After the split, Mr. Coyne and his family moved back to Winnipeg in 1965. The next year, Westbank obtained a federal charter, with Mr. Coyne as president and Mr. Stevens as chairman, although later Mr. Stevens insists the roles were reversed. Other disputed areas included Mr. Stevens’s contention that the bank was always national in scope (despite its name), versus Mr. Coyne’s view that it was going to be based in the west with its head office in Winnipeg, and Mr. Stevens’s desire to operate as a wide-ranging investment bank while Mr. Coyne wanted to service smaller accounts. Newspaper reports from the time suggest the two men fell out after Mr. Stevens ran into liquidity problems and attempted to solve them by bringing in new investors who didn’t share the original vision, and then tried to have Westbank operate under different terms from the provisions set out in the charter.
Mr. Coyne accused his chairman of trying to obtain credit for his own investment company from Westbank, contrary to assurances that had been given to Parliament when the bank’s charter was granted. At least five western directors of the bank lined up behind Mr. Coyne, but the fuss ended up in Parliament when the House of Commons Finance Committee opened an investigation in Feb. 1967. A furious Mr. Coyne, who had some experience with finance committees, appeared before the committee to outline his charges that Mr. Sinclair and his eastern backers had “forsaken principle for expediency.”
Mr. Stevens denied the charges and then Liberal finance minister, Mitchell Sharp, tried to dampen the furor by saying that the conflict was an internal matter to be settled in the bank’s boardroom. But Mr. Coyne’s allegations had the desired effect – Mr. Stevens resigned as chairman on Feb. 17, 1967, saying Mr. Coyne was “irresponsible” for making the dispute public. He remained a member of the board, but agreed to sell enough of his eastern group’s holdings to reduce their share of voting stock from 51 per cent to 30. The western directors were given 30 days to come up with the money to buy control of the bank, but the negative publicity had dried up investment money.
In May, 1967, The Globe and Mail reported that Mr. Coyne had refused to resign as president, despite a demand that he do so by the new majority shareholder, Marc Masson Bienvenu. In July, Mr. Coyne was ousted by the board of directors. As for Westbank, it earned a place in Canadian history as the only bank to close before it opened.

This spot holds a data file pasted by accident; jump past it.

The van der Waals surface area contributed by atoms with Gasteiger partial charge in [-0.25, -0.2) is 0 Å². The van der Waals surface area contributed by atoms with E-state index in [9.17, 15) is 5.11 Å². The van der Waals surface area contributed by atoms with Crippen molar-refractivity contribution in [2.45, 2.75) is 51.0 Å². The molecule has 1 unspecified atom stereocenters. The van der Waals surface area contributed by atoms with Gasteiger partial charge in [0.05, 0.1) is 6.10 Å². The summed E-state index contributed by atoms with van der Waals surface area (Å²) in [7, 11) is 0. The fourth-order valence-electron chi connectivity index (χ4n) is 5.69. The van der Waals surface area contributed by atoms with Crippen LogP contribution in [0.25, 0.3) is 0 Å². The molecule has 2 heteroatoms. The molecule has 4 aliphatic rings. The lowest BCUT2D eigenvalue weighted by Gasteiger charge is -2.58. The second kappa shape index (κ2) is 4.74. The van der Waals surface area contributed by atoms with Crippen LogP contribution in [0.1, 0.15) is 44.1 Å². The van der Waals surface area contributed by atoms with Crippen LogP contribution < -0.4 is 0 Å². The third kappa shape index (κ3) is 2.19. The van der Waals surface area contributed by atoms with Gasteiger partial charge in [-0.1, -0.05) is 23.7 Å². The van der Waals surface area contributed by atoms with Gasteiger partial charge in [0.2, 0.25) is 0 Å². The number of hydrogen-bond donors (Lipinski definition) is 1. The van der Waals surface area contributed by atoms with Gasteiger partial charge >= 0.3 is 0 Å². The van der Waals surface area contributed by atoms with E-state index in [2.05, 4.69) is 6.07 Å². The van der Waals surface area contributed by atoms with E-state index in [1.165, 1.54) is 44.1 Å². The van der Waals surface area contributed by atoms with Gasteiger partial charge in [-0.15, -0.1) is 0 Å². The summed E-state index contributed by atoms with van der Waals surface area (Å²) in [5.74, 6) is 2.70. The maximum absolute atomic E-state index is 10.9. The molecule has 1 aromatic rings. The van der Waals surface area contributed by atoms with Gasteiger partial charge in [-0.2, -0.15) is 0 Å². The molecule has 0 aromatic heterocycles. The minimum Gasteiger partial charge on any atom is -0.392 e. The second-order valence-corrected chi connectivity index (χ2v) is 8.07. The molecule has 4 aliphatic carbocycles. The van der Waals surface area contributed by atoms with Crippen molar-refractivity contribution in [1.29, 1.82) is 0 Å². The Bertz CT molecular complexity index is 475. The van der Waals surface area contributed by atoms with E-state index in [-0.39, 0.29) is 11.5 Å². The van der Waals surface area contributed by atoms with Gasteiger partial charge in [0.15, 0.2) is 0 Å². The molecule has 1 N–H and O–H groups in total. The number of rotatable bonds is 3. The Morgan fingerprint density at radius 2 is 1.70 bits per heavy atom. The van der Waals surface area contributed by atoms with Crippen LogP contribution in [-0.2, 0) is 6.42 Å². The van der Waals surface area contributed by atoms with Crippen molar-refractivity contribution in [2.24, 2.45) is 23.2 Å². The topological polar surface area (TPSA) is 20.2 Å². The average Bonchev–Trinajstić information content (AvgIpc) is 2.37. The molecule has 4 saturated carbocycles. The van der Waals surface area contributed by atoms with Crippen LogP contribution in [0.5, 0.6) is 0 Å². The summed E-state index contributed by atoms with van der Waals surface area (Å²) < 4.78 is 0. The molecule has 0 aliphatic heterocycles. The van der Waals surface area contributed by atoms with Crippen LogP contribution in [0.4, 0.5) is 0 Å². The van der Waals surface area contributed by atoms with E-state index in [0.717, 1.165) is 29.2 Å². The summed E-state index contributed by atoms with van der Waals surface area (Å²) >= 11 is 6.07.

After that, Mr. Coyne lived a very private life in Winnipeg actively following the stock market, collecting paintings by Emily Carr and David Milne, spending summers at the family cottage in Lake of the Woods and devoting himself to his family.
“My father’s life divides into two parts,” said his daughter Susan, pointing out that Mr. Coyne was a bachelor until he was 47 and then spent the next 50 years as a father and grandfather. She asked her father once: “Who was Diefenbaker?” and he replied: “He was a kook dear.” And that was the last time they discussed the Coyne affair until she was grown up and her father went over the whole business one day while they were driving home from the cottage.
As a child, her father was omnipresent. “I always had the sense that it [family] was at least as important as anything else he did in life,” Ms. Coyne said. She remembers her father being home when she got back from school – her mother had gone back to university to take a fine-arts degree and then a teaching qualification and is now an artist and a teacher – and always being able to answer even the most arcane philosophical and scientific questions. “He really valued being a parent,” she said, and that included his three stepchildren. “He was an advocate for all of us.”
A man with a dry sense of humour, he announced at his 90th birthday that he wanted it written on his tombstone that “I raised five children and none of them smoked.” An avid nutritionist, a fiendish bridge player, a voracious reader and a fanatical follower of economic and political affairs, he lived his life with discipline, anticipation and curiosity. His family all expected him to live to be a hundred. And he exceeded that goal by two years.
James Elliott Coyne is survived by his wife, Meribeth, five children and several grandchildren.